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Some quibbles with David Glenn’s piece on fieldwork in political science

- September 22, 2009

Henry’s post today in response to David Glenn’s piece in the latest issue of the Chronicle of Higher Education put me in mind of some reactions I had while reading the piece yesterday. My reactions don’t speak to Henry’s point. Indeed, they’re peripheral to Glenn’s point, too, which I take to be that political science would be in a better place if more of us did intensive fieldwork. I note them here nonetheless.

First, Glenn begins by introducing Timothy Pachirat, who did fieldwork for his doctoral dissertation on the “politics of sight” by working for five and a half months in a slaughterhouse (yecch). Glenn continues:

bq. In plunging into the slaughterhouse, Pachirat was acting more like Margaret Mead than Larry Sabato — that is, more like an anthropologist than a typical number-crunching political scientist.

I understand what Glenn is trying to say here, but I’m afraid that he’s shot himself in the foot. Larry Sabato simply doesn’t qualify as “a typical number-crunching political scientist” because he isn’t a quantitatively-oriented political scientist and doesn’t profess to be. I don’t say this to defame Sabato, who is quite proficient at what he does. But he just doesn’t do quantitative political science. He does cite survey results (e.g., “54% for the Republican, 46% for the Democrat,” but that’s as far as he goes. I suspect he would laugh at the very idea that he’s being held up as the poster boy for political science number-crunchers. I also suspect that if a war were to break out between the political science quantoids and the anti-quantoids, he would be in the trenches for the antis.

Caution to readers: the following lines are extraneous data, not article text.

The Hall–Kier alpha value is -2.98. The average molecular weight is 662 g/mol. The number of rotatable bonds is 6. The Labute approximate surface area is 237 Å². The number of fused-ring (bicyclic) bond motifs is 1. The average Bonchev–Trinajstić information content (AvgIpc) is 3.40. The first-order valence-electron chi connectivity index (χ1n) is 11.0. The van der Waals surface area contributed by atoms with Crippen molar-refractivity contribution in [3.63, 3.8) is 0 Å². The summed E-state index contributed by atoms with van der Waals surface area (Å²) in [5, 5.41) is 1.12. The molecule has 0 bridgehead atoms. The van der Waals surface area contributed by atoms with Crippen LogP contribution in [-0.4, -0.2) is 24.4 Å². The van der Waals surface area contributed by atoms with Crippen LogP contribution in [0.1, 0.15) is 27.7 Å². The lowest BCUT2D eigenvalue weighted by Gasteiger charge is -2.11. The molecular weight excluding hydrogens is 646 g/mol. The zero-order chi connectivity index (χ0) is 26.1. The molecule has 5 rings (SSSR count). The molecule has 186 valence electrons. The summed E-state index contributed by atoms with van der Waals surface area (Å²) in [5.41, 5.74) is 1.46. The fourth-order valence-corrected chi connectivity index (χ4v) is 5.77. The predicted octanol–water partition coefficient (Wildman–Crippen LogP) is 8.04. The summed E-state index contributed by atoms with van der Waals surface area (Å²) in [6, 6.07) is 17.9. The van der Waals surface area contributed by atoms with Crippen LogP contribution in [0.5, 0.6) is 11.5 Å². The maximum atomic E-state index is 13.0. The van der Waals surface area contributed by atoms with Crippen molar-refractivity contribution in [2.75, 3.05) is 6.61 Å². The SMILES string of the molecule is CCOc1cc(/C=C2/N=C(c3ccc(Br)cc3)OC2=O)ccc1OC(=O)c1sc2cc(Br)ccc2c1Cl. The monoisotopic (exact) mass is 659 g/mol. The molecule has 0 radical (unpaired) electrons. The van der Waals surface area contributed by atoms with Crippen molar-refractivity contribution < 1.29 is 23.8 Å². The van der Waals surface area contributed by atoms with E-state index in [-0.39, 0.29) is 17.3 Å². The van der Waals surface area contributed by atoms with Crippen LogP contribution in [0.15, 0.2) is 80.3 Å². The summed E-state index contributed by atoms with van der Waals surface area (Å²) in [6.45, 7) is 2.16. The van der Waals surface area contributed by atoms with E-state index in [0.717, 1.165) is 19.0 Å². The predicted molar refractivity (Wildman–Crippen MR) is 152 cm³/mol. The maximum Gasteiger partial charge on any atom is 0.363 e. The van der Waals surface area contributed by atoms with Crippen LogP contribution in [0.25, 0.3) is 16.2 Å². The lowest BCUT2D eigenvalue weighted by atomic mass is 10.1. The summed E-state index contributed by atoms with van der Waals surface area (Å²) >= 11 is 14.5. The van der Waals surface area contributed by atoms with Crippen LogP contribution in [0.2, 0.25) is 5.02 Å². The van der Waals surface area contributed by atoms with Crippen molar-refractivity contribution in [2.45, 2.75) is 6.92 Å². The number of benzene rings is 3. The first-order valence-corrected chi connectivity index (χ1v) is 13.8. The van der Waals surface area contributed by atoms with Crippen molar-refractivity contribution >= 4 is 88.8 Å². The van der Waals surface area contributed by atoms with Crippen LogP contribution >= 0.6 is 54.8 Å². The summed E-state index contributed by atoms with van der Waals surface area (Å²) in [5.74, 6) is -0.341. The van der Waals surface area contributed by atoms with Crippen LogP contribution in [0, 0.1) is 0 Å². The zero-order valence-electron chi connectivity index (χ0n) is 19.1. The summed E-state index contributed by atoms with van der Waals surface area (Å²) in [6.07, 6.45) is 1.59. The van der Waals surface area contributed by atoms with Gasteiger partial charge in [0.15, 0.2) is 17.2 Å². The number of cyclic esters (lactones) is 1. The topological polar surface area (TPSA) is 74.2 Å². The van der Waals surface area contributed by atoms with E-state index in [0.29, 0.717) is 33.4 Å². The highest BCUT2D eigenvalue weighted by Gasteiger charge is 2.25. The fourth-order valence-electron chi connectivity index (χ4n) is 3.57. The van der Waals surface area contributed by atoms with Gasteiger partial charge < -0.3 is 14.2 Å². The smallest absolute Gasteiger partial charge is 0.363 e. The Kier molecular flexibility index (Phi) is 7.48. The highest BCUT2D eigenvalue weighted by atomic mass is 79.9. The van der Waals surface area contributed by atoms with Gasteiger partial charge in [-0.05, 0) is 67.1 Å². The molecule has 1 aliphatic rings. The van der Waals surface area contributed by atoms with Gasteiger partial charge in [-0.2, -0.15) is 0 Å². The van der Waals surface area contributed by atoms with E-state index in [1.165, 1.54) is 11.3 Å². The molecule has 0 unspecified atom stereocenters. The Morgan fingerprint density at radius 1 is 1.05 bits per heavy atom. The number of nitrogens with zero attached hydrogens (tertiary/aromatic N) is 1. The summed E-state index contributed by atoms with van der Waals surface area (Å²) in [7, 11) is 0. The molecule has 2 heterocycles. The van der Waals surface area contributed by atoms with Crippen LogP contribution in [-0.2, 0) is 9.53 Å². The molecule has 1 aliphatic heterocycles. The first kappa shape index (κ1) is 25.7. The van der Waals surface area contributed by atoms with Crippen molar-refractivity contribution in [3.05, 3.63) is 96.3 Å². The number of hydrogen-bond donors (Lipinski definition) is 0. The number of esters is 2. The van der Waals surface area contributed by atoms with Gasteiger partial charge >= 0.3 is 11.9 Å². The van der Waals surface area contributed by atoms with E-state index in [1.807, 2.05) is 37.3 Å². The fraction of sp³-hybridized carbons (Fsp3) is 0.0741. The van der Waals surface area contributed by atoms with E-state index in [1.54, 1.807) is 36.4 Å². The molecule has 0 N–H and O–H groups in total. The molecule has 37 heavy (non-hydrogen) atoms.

This, I grant, is just a quibble. But I must say that when I read that passage in Glenn’s article, my immediate reaction was “Does David Glenn know much about political science?” Maybe he does, but my confidence wasn’t bolstered by that particular sentence.

A few paragraphs later, Glenn says:

bq. Most political science departments remain dominated by formal modeling and quantitative analysis …

To that, my reaction was “Really?” If he had said “Many leading political science graduate programs are dominated by formal modeling and quantitative analysis,” I probably wouldn’t have thought twice about it. But “most political science departments” cuts a wide swath — so wide, I’m confident, that the statement as given just isn’t true. More accurate, I think, would be “Most political science departments have never been dominated by formal and quantitative approaches, but those approaches do play a much greater role than they did prior to the 1970s.”

Third, I would remind Glenn — and for that matter many of my political science colleagues — that in at least one very sizable sector of our far-flung discipline, comparative politics, fieldwork-based research was long dominant and I strongly suspect that it still is. Yes, the quantitative and formal approaches have made headway there, but I’m willing to bet that if we were to line up recent doctoral dissertations in comparative politics or recent books published by comparativists, we’d find that at least a plurality and maybe a majority of them have a strong fieldwork component. Anybody aware of evidence on this point?

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